Cryptocurrencies are touted to be the next big asset class, poised to suck in a large chunk of global investments from traditional favorites like gold. Surprisingly, many financial analysts do not seem to share the exuberance around the rise of this relatively young asset. Nineteen prominent banks, research houses and hedge funds that International Business Times/Newsweek spoke to said they are yet to start regular forecasts for cryptocurrencies, citing the uncertainty surrounding them.
"We need better data and examples to define what economic success looks like before we can model how benefits accrue to asset owners, aside from sentiment and expectations," says Autonomous Research in its note on cryptocurrencies.
"Valuation would involve an extraordinary amount of guesswork," Yung-Yu Ma, chief investment strategist at BMO Wealth Management, is brutally honest in his research note on Bitcoin.
Bitcoin was one of the first cryptocurrencies, and is still the biggest and most well-known, with a current market cap of around $132 billion. The current overall market capitalization for all cryptocurrencies is estimated at about $300 billion, down 70 percent from their January peak of about $820 billion, and just about a third the value of Apple which became the first $1 trillion public company last week.
That is chump change compared to the asset classes cryptos are expected to edge aside. The global stock of gold is worth around $7.5 trillion, according to the latest World Gold Council report. The total market capitalization of all U.S. stocks is about $30 trillion.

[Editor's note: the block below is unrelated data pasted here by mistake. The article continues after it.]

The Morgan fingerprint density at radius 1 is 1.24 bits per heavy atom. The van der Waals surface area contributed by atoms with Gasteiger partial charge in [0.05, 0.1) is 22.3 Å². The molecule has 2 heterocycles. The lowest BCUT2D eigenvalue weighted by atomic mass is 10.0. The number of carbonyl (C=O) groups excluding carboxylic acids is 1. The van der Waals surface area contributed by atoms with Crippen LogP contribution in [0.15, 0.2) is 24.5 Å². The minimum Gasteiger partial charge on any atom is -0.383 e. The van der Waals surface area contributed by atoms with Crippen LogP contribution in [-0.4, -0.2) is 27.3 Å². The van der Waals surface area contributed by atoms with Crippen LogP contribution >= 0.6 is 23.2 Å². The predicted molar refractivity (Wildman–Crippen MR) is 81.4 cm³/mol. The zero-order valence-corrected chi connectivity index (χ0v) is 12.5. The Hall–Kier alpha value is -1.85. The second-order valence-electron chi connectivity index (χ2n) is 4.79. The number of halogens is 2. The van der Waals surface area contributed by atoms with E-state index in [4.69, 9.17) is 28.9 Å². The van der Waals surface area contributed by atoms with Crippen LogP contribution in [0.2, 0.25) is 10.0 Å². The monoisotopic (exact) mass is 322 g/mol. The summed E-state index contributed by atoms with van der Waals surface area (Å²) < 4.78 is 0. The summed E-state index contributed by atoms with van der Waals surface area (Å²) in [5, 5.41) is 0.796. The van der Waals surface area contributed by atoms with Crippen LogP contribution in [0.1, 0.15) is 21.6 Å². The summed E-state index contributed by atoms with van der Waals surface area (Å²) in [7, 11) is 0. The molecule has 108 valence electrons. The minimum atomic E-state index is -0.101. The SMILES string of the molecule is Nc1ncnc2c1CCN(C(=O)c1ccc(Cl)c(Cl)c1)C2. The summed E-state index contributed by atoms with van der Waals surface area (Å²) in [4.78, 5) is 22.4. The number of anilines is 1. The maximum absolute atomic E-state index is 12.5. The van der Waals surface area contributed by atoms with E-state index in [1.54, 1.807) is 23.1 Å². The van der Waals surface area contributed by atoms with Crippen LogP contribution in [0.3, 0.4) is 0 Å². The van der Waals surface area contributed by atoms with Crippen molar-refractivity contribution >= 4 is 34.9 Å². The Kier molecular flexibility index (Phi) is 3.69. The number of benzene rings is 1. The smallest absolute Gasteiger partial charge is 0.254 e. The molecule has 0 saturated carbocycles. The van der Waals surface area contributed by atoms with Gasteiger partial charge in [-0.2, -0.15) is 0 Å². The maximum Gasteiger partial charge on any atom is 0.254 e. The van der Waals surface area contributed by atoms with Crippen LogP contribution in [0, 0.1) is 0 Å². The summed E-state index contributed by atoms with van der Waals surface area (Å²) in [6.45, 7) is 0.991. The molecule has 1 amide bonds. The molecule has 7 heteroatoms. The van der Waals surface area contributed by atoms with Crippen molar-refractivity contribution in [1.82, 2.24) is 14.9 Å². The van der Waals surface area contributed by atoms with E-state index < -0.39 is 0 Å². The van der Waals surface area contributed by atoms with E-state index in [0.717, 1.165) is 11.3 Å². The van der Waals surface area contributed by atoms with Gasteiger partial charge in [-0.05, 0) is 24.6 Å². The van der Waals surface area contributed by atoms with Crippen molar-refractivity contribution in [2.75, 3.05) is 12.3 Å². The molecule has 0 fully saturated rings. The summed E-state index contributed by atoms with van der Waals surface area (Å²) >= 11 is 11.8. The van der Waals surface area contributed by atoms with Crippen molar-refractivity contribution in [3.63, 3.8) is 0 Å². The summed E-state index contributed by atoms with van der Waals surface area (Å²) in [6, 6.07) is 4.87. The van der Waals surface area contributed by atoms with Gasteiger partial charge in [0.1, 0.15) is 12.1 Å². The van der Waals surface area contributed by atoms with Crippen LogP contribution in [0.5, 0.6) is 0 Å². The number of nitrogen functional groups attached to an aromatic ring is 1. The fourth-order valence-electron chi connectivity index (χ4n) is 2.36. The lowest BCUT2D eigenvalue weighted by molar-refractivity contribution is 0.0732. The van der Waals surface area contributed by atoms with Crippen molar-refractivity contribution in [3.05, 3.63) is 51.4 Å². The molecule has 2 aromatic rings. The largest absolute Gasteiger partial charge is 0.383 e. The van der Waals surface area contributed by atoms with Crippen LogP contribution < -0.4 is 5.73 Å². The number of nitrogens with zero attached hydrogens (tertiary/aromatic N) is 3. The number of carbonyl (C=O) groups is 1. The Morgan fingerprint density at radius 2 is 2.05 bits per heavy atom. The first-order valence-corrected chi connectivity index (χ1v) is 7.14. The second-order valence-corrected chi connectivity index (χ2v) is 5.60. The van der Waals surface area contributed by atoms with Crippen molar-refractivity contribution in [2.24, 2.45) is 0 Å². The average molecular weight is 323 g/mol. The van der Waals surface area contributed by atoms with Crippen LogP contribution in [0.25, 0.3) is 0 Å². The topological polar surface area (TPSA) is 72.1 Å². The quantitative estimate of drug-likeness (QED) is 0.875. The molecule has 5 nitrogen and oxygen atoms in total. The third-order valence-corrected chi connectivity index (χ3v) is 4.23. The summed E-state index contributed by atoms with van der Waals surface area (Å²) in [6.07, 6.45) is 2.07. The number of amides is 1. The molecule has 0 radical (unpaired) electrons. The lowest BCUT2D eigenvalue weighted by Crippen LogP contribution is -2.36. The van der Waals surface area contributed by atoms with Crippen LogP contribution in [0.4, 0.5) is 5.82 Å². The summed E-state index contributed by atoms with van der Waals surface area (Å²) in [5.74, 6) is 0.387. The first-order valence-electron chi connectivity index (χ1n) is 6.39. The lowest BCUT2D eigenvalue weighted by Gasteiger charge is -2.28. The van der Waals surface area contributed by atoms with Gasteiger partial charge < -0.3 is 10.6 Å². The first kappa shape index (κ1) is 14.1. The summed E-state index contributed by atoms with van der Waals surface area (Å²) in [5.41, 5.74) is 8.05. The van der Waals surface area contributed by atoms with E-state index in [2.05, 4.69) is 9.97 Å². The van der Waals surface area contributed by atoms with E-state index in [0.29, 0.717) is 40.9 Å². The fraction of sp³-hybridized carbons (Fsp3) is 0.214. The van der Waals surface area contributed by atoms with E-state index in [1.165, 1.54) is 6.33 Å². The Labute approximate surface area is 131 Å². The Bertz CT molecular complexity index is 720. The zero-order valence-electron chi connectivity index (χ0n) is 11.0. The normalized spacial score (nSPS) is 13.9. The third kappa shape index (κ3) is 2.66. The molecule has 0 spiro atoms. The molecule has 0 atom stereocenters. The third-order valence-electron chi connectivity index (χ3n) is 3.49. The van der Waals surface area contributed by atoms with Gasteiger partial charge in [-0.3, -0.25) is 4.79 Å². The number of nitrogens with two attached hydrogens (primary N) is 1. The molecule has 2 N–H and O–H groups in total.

Analysts led by Vicky Redwood, the global economist at Capital Economics, are harsh in their assessment. "Claims that cryptocurrencies will replace established fiat currencies are rubbish," they said, adding that replacing national currencies with a cryptocurrency is not "economically desirable."
Some analysts do have forecasts on cryptos but they mainly focus on the cryptocurrency market.
RISING PRICES AND EUPHORIA
Most analysts IBT/Newsweek spoke to are worried about a crypto bubble. Bitcoin, for instance, grew at an annualized rate of 2,478 percent from 2015 to 2017, says Hugh Johnson, chief investment officer at Hugh Johnson Advisors. The second stage of a bubble is characterized by rising prices and leverage, and euphoria, he says. "If the rise of Bitcoin in 2017 was not symptomatic of a bubble/ mania, nothing would qualify."
Johnson says the volatility of Bitcoin makes it difficult to imagine the currency as a widely accepted legal tender. "As soon as I hear pundits say this is a virtuous circle and trees do indeed grow to the sky, I become worried."
The cryptocurrency was trading in the $2,000 range in August 2017, jumped to around $20,000 in December, and now trades in the $7,000 range.
In a note dated April 5, Capital Economics said: "We still think that Bitcoin is essentially worthless, meaning that it is likely to fare much worse than other assets in the coming months."
Yung of BMO has no doubt that Bitcoin's underlying blockchain technology will continue to increase in importance, but says the future of Bitcoin itself (and other cryptocurrencies) has less clarity.
Alisa Gus, CEO of social market network WishKnish, compares the cryptocurrency market to the dotcom bubble. "What worries me is that now all the techies have come into the market before it can grow again and sustain its growth and promise."
THE REGULATORS' DILEMMA